I am always fielding questions from pregnant women about what they can do to stay active. Most of them fit into two extremes: They are either curious about prenatal yoga or they want to know if they'll be able to run an 8k when they're eight months along.
As a fitness coach, the first thing I ask them is what they were doing to stay active during the six months prior to their pregnancies. Unless her doctor specifies danger to herself or the baby, a woman can and should maintain the same course of physical activity that she did during the six months prior to pregnancy. Sorry, but horseback riding and downhill skiing would be exceptions to that rule, and maybe also fixed-gear bike racing and any other activity that may involve falling...
This "six month" standard has two very important applications. First, if you are already pregnant, it is NOT the time to start a new routine beyond a very structured prenatal class and light neighborhood walks. On the flipside, the second application is that if you are not already pregnant you can plan for the future. The better shape you get yourself into before you get pregnant, the better shape you can stay in while pregnant.
I will be posting a second article entitled "Fit -2- Labor" but let's get you into a healthy, fit pregnancy first. Start by thinking about your goals. What do you want to be able to do while you are pregnant? If you want to be able to lift weights, you need to get a routine that you don't mind doing for the next (9+6) 15 months! If you are a lifelong runner, you'll want to pick up the pace during the six months before you start trying to conceive.
You need to plan now for the modifications you'll have to make later. I said you could keep going; I didn't say you'd be going as fast. So build momentum now. Keep swimming, keep race-walking, keep going to aerobics classes. That momentum will carry you smoothly into the early weeks of pregnancy.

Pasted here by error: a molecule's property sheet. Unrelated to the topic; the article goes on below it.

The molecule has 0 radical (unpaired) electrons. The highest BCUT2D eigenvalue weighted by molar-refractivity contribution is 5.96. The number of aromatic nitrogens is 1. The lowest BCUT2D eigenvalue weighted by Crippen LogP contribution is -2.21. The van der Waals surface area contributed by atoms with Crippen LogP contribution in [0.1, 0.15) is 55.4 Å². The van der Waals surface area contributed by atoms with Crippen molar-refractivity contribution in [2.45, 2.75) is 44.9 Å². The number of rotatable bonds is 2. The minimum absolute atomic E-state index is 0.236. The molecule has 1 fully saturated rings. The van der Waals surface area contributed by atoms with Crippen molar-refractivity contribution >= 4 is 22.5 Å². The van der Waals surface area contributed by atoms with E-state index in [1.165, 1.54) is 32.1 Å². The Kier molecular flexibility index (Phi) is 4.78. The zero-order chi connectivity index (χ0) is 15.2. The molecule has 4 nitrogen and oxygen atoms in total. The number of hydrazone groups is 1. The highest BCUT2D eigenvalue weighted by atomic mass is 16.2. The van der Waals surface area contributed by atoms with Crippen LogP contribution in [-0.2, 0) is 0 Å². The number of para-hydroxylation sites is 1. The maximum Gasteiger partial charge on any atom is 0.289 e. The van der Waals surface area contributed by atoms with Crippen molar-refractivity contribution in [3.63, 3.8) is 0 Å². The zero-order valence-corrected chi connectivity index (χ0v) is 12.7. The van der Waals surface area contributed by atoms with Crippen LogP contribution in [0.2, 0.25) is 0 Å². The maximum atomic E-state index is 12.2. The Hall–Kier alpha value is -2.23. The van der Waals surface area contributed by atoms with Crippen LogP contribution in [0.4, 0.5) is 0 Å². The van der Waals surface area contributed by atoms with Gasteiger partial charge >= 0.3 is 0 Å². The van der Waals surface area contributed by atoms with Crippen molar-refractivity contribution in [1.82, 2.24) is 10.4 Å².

Of course, nausea and lack of energy during the first trimester will goof with your goals. But you will be so much more likely to stick with that planned activity if you already have the stamina and the strength for it. If you did it five times a week before you conceived, you should surely be able to do it three or four times a week during pregnancy, allowing yourself some down days.
Your baby and you will both benefit from your fit pregnancy. Studies show that women who exercise deliver larger babies with healthier lungs and hearts. You will have fewer aches and pains during pregnancy, and likely a shorter labor. The best part is that you will bounce back faster after delivery. You will still need those six weeks to recover post-partum, but your muscles will remember and you'll fall back into your old pattern much easier.
Your body will change drastically while you carry your child. You will gain weight, and your center of gravity will shift forward. Your ligaments will loosen, and your breasts will need a tighter sports bra. But you will be able to keep doing what you love if you plan for it.